Signature issues stymied thousands of would-be absentee voters in Ohio: report

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Issues over a required signature prevented thousands of Ohio voters from casting absentee ballots in last year’s general election, The Associated Press reported Monday.

Twenty-one of Ohio’s 88 county boards of elections rejected more than 6,500 ballot applications because a signature was either missing or didn’t match what was on file, the AP reported, citing figures provided through public information requests.

An additional five counties rejected 850 applications combined for various reasons the boards did not specify, according to the AP.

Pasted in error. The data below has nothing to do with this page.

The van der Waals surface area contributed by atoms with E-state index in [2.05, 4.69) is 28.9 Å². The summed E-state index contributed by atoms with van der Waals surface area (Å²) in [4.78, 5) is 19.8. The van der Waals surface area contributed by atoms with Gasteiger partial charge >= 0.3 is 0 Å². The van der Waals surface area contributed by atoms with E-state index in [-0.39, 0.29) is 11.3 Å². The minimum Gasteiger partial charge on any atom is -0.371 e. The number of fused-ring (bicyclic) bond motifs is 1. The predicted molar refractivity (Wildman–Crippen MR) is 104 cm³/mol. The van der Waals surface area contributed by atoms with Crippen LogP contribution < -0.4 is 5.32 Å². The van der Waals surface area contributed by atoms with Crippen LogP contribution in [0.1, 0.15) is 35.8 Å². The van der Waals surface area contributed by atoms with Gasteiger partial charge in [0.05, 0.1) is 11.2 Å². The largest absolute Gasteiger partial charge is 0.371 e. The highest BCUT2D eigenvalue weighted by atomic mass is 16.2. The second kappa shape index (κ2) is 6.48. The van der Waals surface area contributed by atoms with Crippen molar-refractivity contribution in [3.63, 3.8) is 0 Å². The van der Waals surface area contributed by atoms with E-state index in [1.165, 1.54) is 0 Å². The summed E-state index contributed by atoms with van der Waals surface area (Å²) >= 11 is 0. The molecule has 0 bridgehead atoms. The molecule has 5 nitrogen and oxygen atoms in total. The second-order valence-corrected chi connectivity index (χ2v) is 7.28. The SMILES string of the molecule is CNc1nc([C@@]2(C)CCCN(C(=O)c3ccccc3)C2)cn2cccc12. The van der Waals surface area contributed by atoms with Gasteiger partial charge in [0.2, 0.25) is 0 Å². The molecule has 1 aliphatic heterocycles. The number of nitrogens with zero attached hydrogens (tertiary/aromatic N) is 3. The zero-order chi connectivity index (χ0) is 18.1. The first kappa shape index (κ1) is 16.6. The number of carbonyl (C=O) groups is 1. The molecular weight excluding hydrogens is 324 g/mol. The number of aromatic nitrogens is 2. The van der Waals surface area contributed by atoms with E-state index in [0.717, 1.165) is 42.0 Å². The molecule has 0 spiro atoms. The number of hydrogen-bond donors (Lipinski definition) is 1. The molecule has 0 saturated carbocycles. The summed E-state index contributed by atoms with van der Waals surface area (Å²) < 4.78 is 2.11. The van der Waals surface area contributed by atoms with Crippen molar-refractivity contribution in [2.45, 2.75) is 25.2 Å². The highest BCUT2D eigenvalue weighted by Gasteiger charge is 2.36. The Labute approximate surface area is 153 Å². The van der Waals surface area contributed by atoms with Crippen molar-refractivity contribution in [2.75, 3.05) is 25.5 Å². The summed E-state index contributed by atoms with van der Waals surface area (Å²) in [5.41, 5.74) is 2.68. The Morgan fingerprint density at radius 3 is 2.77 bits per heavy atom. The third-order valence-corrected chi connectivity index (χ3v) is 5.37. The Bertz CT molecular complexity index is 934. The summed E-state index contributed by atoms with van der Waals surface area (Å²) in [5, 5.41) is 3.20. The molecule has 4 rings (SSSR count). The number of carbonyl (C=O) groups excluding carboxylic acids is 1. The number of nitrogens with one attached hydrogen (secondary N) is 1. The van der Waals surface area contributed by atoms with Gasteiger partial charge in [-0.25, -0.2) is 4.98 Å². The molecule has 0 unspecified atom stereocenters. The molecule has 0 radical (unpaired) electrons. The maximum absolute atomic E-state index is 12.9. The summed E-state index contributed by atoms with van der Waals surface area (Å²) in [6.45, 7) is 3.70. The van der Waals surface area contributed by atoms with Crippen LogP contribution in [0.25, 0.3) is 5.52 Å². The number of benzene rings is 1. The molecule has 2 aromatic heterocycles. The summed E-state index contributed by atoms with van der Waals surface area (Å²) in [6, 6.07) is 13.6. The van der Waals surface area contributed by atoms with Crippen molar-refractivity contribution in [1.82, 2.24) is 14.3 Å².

Twelve counties reported no signature issues with absentee ballot applications, and the remaining counties said they didn’t track how many applications were rejected, according to the AP.

Republican state Rep. John Becker told the AP the signatures help safeguard elections and suggested it is a voter’s own fault if they get rejected for forgetting to sign the application.

“I’m a big believer in personal responsibility,” Becker told the AP. “You’ve got the form in front of you. If you forget to sign it, there are consequences.”

Jen Miller, the executive director League of Women Voters of Ohio, which supports allowing people to request absentee ballots online, criticized the process as inefficient and subject to uneven enforcement.

“So a person can register to vote online, but if you go online to request an absentee ballot, a form is mailed to you that you have to mail back,” Miller told the AP.

About 1.4 million of around 8 million voters in Ohio used absentee ballots last year, according to the AP.

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